As the bus climbs up, I can see the landscape changing slowly to beautiful lush green meadows, interspersed with shallow valleys and small ponds, full of muddy water. This is natural because the south-west monsoon rains are just withdrawing. Within next two or three weeks all this will change, with lush green meadows changing over first to yellow brown and then disappearing altogether, exposing the reddish Lateritic soil underneath and patches of blackish basalt rocks. I, however leave the future scenario at bay and concentrate on the things around me as on the moment.

I also notice the change in weather, which is turning surprisingly pleasant with a cool refreshing breeze. The altitude of “Kaas” plateau is above 1200 meters (4000 ft). This is the reason for this sudden change in the weather, which ensures that our trip is likely to be a pleasant experience. We cross some wooded groves, perhaps with trees planted by forest department, but they make the environment soothing to the nerves and rather charming for the first time visitor like me. I see more green meadows ahead but now stretched longer and flatter.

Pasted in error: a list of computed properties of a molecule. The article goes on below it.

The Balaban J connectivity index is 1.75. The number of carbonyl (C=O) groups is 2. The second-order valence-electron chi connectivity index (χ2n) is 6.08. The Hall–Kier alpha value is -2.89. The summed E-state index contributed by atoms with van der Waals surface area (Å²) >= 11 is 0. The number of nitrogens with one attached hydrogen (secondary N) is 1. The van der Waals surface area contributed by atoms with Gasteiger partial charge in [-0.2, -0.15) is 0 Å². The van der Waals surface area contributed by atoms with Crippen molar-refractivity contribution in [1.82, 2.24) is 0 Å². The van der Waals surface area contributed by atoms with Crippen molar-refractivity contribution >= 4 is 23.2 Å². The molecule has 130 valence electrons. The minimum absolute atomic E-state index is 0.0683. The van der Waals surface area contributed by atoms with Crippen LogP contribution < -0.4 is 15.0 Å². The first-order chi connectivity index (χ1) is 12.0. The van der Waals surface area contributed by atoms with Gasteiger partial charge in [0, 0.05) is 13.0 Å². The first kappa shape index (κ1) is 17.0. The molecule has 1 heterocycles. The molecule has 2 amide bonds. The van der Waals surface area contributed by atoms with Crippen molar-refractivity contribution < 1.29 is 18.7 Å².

The total area of “Kaas” plateau is huge, about 1800 hectares (4500 acres) and as we enter this pristine land , what could be a better welcome for us than the sudden appearance on both sides of the road of stunning beautiful clusters of golden yellow flowers, swaying with the breeze and dazzling on the widespread background of lush green grass. The yellow wildflowers are known as Sonki (Senecio bombyensis.) These are members of the large Asteraceae family to which many commonly known flowering plants like the aster or daisy belong.

The bus moves among the flower meadows of yellow wild flowers. Soon I see a barbed wire fence stretching on both sides of the road. I try to look beyond the fence, I can clearly see small dots of pink, white and purple in the greens. I know, we have arrived at “Kaas.”